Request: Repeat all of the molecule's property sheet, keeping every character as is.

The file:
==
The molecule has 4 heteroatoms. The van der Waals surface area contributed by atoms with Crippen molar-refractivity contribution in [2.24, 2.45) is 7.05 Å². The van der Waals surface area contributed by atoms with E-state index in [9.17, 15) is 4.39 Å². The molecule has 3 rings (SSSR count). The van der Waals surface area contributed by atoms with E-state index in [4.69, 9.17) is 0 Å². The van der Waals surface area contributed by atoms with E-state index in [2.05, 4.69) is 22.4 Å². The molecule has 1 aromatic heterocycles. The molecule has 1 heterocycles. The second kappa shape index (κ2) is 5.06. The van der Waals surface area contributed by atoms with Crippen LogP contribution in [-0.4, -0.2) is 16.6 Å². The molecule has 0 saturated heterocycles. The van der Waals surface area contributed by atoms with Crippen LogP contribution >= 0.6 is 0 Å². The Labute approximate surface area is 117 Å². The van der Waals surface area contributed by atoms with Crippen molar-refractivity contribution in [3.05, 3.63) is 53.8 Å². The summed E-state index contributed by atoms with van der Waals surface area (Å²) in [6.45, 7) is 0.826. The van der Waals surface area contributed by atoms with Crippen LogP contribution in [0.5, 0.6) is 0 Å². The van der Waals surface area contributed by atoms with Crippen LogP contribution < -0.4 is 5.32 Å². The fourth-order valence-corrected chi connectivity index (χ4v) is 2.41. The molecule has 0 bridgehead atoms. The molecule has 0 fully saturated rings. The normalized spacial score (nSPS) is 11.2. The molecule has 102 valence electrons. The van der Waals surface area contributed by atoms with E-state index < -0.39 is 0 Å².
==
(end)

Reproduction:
The molecule has 4 heteroatoms. The van der Waals surface area contributed by atoms with Crippen molar-refractivity contribution in [2.24, 2.45) is 7.05 Å². The van der Waals surface area contributed by atoms with E-state index in [9.17, 15) is 4.39 Å². The molecule has 3 rings (SSSR count). The van der Waals surface area contributed by atoms with E-state index in [4.69, 9.17) is 0 Å². The van der Waals surface area contributed by atoms with E-state index in [2.05, 4.69) is 22.4 Å². The molecule has 1 aromatic heterocycles. The molecule has 1 heterocycles. The second kappa shape index (κ2) is 5.06. The van der Waals surface area contributed by atoms with Crippen LogP contribution in [-0.4, -0.2) is 16.6 Å². The molecule has 0 saturated heterocycles. The van der Waals surface area contributed by atoms with Crippen LogP contribution >= 0.6 is 0 Å². The Labute approximate surface area is 117 Å². The van der Waals surface area contributed by atoms with Crippen molar-refractivity contribution in [3.05, 3.63) is 53.8 Å². The summed E-state index contributed by atoms with van der Waals surface area (Å²) in [6.45, 7) is 0.826. The van der Waals surface area contributed by atoms with Crippen LogP contribution in [0.5, 0.6) is 0 Å². The van der Waals surface area contributed by atoms with Crippen LogP contribution < -0.4 is 5.32 Å². The fourth-order valence-corrected chi connectivity index (χ4v) is 2.41. The molecule has 0 bridgehead atoms. The molecule has 0 fully saturated rings. The normalized spacial score (nSPS) is 11.2. The molecule has 102 valence electrons. The van der Waals surface area contributed by atoms with E-state index < -0.39 is 0 Å².